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The standard 500 has been a phenomenal success for Fiat, so much so that the company has branched out into mini-MPVs with a taller and more spacious variant.
Sporting love-it-or-loathe-it styling, the 500L (the 'L' stands for 'Large') is primed to keep those fond of the existing 500 coming back to the brand, specifically those who have had children and need the extra practicality. The 400-litre boot, taller but compact proportions (it's only 80mm longer than the Punto supermini) and a plethora of storage spots (there are 22 in total) make it all the more useful.
Its size and shape drop it firmly into Ford B-max territory and, although it's more expensive, the Mini Countryman's styling and customisation options mean it's a close competitor for the Fiat.
Personalisation is a big thing for the 500L too. Features such as the optional on-board coffee maker sum up the kind of retail-orientated audience the company is gunning for. Even so, fleet sales are still expected to make up around 40% of the mix, with or without espresso machines.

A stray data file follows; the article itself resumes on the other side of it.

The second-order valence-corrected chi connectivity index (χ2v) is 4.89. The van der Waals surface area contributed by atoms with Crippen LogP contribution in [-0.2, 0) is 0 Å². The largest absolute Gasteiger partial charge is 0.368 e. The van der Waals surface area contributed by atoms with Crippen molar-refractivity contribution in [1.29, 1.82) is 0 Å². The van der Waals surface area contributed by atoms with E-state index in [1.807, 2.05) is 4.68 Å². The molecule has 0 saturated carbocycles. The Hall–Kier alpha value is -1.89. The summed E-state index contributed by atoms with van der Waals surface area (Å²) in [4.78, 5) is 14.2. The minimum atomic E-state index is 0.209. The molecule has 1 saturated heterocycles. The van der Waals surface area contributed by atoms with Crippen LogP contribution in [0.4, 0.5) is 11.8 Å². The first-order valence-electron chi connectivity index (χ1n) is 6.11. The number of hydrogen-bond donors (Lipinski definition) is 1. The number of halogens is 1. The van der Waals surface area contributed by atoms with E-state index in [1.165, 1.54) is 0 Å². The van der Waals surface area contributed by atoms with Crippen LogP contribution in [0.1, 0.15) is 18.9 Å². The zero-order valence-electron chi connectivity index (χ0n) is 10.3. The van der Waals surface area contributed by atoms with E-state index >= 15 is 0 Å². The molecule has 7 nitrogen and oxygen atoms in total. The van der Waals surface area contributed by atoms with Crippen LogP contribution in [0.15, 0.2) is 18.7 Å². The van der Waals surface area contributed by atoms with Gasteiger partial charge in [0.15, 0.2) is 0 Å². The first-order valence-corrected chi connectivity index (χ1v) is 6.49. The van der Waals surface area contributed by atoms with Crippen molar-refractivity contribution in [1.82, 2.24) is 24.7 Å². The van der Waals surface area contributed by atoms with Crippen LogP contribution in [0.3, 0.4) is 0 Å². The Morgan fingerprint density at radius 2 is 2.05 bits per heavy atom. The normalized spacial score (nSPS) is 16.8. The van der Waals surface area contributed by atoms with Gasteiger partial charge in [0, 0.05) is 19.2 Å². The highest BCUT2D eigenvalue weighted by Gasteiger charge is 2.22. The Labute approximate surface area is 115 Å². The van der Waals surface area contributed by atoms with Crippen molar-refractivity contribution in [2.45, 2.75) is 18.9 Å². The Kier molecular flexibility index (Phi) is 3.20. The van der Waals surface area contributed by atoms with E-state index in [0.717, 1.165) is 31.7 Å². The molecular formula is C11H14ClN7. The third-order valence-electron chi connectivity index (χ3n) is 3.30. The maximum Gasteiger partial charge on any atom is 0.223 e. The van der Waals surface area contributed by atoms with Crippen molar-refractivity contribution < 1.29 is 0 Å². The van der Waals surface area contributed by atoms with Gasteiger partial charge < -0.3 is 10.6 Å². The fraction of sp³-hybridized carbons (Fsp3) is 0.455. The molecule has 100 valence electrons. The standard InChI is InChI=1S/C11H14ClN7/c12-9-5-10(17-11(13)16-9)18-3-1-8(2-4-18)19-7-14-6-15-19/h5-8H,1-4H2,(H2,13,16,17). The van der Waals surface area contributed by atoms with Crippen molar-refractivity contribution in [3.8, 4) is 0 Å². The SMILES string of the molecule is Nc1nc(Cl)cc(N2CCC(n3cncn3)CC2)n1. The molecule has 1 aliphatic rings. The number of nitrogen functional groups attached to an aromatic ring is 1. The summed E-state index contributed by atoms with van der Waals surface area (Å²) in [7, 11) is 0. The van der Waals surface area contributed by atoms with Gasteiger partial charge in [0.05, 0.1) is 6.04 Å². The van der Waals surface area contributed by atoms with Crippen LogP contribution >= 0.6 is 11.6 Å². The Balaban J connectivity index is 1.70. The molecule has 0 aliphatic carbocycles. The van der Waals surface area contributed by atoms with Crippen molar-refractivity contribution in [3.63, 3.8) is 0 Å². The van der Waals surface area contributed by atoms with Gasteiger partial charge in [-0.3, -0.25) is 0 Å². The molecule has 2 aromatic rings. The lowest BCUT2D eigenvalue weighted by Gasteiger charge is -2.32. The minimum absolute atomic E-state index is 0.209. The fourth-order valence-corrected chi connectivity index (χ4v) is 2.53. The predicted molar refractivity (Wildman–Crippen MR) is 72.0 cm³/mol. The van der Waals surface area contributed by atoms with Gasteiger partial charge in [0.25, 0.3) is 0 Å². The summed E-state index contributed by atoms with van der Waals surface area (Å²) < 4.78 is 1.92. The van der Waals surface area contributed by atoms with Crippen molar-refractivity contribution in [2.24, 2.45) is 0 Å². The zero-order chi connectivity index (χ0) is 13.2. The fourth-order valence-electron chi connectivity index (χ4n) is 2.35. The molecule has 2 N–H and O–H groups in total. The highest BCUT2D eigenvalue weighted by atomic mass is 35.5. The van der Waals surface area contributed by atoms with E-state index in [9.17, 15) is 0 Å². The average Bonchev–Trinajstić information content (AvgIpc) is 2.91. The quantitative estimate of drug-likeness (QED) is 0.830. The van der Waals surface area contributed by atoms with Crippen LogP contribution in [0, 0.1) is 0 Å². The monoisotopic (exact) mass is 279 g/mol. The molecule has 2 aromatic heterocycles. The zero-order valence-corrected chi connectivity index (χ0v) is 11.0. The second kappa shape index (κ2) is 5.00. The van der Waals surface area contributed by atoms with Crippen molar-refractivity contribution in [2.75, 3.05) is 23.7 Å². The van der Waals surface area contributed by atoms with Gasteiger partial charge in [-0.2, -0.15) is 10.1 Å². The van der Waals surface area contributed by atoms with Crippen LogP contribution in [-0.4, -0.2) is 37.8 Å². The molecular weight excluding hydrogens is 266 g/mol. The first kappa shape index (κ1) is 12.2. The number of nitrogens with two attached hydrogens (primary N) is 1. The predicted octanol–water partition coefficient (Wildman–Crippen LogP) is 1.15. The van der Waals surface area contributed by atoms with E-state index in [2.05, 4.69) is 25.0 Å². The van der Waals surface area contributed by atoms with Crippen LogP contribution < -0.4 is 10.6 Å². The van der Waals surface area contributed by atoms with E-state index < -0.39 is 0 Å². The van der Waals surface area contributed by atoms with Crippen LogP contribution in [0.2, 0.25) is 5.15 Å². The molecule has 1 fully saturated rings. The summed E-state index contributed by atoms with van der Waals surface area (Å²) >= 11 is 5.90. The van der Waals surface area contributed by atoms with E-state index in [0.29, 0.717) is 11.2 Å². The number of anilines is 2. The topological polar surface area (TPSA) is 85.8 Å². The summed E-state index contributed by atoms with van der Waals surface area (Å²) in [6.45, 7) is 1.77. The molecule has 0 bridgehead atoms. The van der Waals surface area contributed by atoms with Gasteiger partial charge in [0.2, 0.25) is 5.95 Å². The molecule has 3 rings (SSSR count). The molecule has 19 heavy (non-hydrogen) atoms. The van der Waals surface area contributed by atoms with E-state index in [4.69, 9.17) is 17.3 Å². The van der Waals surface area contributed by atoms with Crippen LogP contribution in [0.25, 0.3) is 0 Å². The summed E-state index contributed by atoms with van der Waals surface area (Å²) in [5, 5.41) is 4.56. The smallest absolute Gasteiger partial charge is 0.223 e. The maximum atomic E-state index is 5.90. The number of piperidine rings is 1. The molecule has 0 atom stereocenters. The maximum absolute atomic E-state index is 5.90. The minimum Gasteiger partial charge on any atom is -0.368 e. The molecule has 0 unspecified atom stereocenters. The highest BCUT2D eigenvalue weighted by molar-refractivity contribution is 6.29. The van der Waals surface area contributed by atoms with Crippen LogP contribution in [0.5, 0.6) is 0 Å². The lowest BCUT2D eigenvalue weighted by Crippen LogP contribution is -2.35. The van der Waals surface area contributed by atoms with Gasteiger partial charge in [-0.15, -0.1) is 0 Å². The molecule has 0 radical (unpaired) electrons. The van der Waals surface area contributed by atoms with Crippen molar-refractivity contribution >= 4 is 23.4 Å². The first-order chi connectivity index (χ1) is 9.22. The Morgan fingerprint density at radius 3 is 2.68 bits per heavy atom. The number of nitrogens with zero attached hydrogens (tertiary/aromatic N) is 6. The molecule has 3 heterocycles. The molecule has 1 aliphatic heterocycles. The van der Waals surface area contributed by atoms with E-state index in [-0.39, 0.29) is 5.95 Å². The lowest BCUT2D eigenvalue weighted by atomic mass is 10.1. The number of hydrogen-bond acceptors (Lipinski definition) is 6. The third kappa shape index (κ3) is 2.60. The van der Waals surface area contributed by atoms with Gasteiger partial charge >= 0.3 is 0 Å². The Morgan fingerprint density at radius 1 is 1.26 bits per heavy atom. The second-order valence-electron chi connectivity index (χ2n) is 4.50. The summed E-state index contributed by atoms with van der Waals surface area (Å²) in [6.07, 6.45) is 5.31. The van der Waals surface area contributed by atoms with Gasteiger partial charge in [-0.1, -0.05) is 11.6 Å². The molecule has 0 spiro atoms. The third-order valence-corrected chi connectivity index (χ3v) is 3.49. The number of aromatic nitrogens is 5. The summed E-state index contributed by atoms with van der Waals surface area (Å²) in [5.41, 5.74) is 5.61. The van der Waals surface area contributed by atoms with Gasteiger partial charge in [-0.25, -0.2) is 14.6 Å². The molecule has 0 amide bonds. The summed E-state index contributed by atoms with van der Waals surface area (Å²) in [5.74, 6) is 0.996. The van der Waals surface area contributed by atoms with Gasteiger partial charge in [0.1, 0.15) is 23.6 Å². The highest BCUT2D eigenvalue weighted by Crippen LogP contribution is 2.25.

A pair of petrol engines are available - a 95hp 1.4 and Fiat's innovative 105hp two-cylinder 0.9-litre unit - along with two Multijet diesels: the familiar 1.3 with 85hp and a new 105hp 1.6. The conventional 1.4 petrol is expected be the biggest seller, while the cleanest of the range at 105g/km is the 1.3 diesel in automatic guise.
The 1.6 diesel tested here, which emits 117g/km, is the fastest of the range with a 0-62mph time of 11.3 seconds. It's nowhere near as much fun to drive as the Mini or the Ford, but it's reasonably comfortable and refinement is acceptable. The engine has sufficient power for the job but we suspect the smaller units may struggle with the larger car's extra weight.
As with the standard car, the bulk of the 500L's appeal lies in its bijou styling as well as its options, which have proved popular with past customers. The high seating position - front and rear - certainly marks a step up in terms of practicality compared with its smaller brethren and it is easy to get in and out of. However, it doesn't move the game along in the same way that Ford did with the B-max's sliding doors, and the lack of headroom in the back could be an issue for the Motability market in which it is likely to compete.